However, according to Shin Jong-woo, a senior researcher at the Korea Defense and Security Forum, “the South Korean government’s stance is focused on deescalating tensions and deterring provocations, but loudspeaker broadcasting may provide an excuse for North Korea to make further provocations, so I think it would be better no to resume it preemptively.”
As for “leaflet bombing”, in 2022, shortly before Yoon Seok-yeol came to power, Park Sang-hak’s NGO Fighters for a Free North Korea and other activist groups asked to meet with the presidential administration, and a meeting did in fact take place. However, there has been no repeat of that meeting this year to date, although, according to presidential officials, the government is “keeping open the communication channel and during his presidential election campaign Yoon Seok-yeol promised to work with the international community to improve North Koreans’ human rights. Nevertheless, so far the president’s office is limiting itself to “looking into the activists’ calls to allow the resumption of leaflet flying across the border to help inform North Koreans of the brutality of their regime”.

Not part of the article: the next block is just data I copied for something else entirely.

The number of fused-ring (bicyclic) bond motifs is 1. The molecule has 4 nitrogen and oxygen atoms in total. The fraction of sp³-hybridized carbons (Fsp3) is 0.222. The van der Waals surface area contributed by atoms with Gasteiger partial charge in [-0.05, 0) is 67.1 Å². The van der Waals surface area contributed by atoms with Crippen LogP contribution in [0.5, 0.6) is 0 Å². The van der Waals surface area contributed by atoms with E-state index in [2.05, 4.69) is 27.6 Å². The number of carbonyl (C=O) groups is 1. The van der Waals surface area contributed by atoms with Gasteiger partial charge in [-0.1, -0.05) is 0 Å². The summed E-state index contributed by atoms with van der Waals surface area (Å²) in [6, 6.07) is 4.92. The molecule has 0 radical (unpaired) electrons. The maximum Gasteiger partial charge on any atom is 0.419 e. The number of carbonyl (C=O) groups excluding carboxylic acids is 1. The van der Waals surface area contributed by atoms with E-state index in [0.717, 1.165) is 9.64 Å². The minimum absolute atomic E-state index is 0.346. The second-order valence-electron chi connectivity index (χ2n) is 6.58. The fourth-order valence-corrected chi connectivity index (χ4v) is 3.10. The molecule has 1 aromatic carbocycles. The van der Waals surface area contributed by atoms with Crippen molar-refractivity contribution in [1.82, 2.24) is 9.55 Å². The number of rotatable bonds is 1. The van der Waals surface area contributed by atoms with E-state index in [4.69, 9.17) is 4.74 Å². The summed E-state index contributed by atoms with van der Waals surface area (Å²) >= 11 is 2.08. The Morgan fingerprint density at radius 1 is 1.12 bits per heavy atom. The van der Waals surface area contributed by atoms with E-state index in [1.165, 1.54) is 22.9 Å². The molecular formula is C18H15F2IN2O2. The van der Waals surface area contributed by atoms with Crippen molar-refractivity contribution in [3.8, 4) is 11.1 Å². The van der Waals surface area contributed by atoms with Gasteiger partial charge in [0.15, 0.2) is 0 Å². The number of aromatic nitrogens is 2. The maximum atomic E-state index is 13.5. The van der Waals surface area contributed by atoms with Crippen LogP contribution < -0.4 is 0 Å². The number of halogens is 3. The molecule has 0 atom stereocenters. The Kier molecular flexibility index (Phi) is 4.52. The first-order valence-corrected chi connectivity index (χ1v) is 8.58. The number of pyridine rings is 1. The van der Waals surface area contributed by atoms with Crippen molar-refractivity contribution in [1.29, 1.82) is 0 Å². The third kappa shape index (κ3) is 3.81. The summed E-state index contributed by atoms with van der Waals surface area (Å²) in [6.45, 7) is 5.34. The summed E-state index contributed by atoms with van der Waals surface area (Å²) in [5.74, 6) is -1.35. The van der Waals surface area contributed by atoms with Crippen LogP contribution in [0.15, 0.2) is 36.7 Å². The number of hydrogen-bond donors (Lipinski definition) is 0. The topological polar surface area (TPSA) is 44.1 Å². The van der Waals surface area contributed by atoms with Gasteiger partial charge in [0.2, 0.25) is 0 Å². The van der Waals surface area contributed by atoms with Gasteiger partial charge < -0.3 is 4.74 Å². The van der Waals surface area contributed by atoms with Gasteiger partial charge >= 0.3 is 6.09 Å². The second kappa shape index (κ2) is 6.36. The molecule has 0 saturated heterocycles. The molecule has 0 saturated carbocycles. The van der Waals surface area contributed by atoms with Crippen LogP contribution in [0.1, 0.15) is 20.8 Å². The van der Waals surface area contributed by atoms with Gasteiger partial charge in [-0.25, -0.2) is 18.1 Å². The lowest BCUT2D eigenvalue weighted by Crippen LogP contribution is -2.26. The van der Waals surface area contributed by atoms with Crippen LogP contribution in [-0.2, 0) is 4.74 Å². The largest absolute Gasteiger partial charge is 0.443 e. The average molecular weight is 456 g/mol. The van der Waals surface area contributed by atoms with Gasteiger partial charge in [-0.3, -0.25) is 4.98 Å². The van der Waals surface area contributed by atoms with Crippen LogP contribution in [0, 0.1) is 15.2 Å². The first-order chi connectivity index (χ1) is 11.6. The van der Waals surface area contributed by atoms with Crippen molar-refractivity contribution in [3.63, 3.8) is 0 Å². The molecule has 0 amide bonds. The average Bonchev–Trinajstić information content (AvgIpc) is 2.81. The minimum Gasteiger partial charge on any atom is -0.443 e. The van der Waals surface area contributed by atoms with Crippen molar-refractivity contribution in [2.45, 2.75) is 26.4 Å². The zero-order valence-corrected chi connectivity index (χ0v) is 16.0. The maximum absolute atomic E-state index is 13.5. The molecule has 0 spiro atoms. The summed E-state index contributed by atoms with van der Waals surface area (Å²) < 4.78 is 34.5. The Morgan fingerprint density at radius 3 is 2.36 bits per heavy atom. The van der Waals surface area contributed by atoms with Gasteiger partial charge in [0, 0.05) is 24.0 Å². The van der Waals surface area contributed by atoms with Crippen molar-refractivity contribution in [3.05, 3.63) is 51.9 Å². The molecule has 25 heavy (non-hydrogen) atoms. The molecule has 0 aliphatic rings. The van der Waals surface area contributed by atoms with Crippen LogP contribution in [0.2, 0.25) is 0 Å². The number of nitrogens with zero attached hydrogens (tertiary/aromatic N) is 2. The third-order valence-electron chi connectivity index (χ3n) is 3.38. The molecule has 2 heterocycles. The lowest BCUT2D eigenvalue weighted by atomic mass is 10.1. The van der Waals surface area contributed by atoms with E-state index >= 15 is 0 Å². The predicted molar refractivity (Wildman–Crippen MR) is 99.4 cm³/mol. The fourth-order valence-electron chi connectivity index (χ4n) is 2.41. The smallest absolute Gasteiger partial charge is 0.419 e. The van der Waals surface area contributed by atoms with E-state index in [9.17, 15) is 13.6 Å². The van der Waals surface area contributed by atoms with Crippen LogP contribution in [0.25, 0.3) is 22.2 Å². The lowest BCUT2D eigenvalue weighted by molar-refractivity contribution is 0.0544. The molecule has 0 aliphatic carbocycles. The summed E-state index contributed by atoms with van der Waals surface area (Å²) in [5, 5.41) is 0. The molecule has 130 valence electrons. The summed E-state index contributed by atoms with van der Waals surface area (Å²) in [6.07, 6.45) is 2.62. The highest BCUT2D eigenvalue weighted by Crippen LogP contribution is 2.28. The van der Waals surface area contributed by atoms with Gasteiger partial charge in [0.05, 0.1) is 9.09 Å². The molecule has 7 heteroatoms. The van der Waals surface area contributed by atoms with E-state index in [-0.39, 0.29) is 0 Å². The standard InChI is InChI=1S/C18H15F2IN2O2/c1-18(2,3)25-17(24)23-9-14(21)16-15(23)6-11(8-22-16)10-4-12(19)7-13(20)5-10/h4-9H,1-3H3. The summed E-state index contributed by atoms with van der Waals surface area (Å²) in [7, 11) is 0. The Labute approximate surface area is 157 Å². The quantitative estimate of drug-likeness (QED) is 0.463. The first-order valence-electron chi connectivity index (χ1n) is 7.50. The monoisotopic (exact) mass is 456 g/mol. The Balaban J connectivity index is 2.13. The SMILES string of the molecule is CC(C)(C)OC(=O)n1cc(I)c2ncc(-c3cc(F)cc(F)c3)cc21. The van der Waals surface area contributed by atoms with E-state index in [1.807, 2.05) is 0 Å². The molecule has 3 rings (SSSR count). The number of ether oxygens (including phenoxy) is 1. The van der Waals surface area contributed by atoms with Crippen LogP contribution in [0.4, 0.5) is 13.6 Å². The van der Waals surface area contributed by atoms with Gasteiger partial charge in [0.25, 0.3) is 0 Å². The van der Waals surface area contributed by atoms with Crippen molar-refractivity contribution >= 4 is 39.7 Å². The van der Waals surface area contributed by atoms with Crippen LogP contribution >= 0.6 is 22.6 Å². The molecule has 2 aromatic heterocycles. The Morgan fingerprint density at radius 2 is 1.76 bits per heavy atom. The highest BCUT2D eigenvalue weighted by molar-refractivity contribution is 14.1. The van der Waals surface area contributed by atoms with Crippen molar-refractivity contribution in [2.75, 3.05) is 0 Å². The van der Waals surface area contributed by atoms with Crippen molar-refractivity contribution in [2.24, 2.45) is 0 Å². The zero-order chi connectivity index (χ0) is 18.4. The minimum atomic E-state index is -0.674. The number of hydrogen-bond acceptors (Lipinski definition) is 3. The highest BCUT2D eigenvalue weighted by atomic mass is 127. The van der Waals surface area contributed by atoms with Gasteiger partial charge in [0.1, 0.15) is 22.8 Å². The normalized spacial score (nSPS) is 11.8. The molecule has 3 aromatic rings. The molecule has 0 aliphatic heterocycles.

On January 9, 2023, in an interview with the Yonhap Press Agency, Park Sang-hak stated that he planned to send UAVs carrying anti-Pyongyang leaflet over the border in the near future, as balloons do not fly well in the winter because of the bad weather. Earlier Park Sang-hak had announced that back in April 2020 his group had send a drone carrying leaflets across the border, and it had flown as far as Pyongyang.
On the same day South Korea’s Ministry of Unification contacted Park Sang-hak’s NGO, calling on it to stop using drones to send inflammatory leaflets to North Korea, to protect the safety of residents living in border regions and in view of the tense situation on the border and the importance of ensuring compliance with the law.
Why does the present author consider that Seoul may not be just walking but actually leaping towards the line of danger? Firstly, because the North Koreans have long insisted that they will not only fire at the balloons, they will also target the locations from which the balloons are launched. The same applies to the loudspeakers. That greatly increases the risk of exchanges of fire in which people, including civilians in the regions from which Park Sang-hak has launched balloons, may be hurt. Moreover, any such incident would justify Seoul in declaring an end to the “Olympic warming”, and the result would be a vicious circle.